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Qatar’s non-energy private sector on track for ‘full post-pandemic recovery’

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Qatar is on track for a full post-pandemic recovery, according to survey data.

Qatar’s non-energy private sector economy continued to expand towards the end of 2020, according to the November Purchasing Managers’ Index (PMI) survey data. 

The PMI rose to 52.5 in November, from 51.5 in October, signalling an improvement in operating conditions in the non-energy private sector. The latest reading was the seventh-highest on record since the series began in April 2017, compared with a long-run average of 49.6.

The Qatar PMI indices are compiled from survey responses from a panel of around 400 private sector companies. The panel covers the manufacturing, construction, wholesale, retail, and service sectors, and reflects the structure of the non-energy economy. 

Read more: Qatar’s stock market sees rise as talks for resolving Gulf crisis make headway

“Growth rates for output and employment both accelerated during the month, with strong performances emanating from manufacturing and construction,” said Sheikha Alanoud bint Hamad Al Thani, Managing Director of Business Development at Qatar Financial Centre. 

“New business growth also remains elevated and companies reported increasing pay packets as activity levels returned to pre-pandemic normal. Overall the PMI data are signalling a sustained rebound in GDP in the second half of 2020 following a short, sharp downturn in the second quarter,” said Sheikha Alanoud said.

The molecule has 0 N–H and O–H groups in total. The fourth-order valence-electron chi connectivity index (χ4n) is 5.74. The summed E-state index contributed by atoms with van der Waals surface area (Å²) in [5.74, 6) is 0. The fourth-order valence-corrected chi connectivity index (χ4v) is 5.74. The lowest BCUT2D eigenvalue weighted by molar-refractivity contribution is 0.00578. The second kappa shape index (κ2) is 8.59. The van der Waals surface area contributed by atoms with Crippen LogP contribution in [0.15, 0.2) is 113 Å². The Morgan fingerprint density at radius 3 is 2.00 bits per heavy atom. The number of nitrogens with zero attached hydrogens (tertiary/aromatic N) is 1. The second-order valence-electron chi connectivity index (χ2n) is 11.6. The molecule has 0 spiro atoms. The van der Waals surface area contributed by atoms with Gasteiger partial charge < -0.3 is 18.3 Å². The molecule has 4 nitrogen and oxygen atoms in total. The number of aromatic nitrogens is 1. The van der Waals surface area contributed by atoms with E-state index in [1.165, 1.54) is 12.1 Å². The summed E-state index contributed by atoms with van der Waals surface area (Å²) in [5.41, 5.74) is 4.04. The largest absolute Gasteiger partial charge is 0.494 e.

Manufacturing has strengthened the most in the month of October, followed by construction, wholesale and retail. Construction companies have had the sharpest expansion in jobs, the data shows. 

In terms of manufacturing, output is primarily to foreign markets in East Asia, where the effects of the pandemic have been well contained. Locally, the handling of the pandemic has resulted in safe operating conditions for labour-intensive construction activities. 

Read more: Qatar trade volume with UK and EU reaches new heights

New business growth was again sufficiently strong to generate rising levels of incomplete work for the second month running, and non-energy private sector firms raised average wages and salaries in November as business levels returned to normal. 

Meanwhile, purchasing prices fell and charges levied for goods and services decreased slightly, reflecting seasonal promotion activity.

The monthly PMI can be aggregated to a quarterly average to enable comparisons with official Gross Domestic Product (GDP). The PMI data for the third quarter of 2020 are consistent with a 2.7 percent year-on-year increase in GDP, and data for the first two months of the fourth quarter are signalling a further increase of 1%. 

Year-to-date PMI data confirms Qatar’s economic trajectory is more in-line with what is observed in China and other East Asian economies with a V-shaped recovery, rather than that seen in Europe or the United States.


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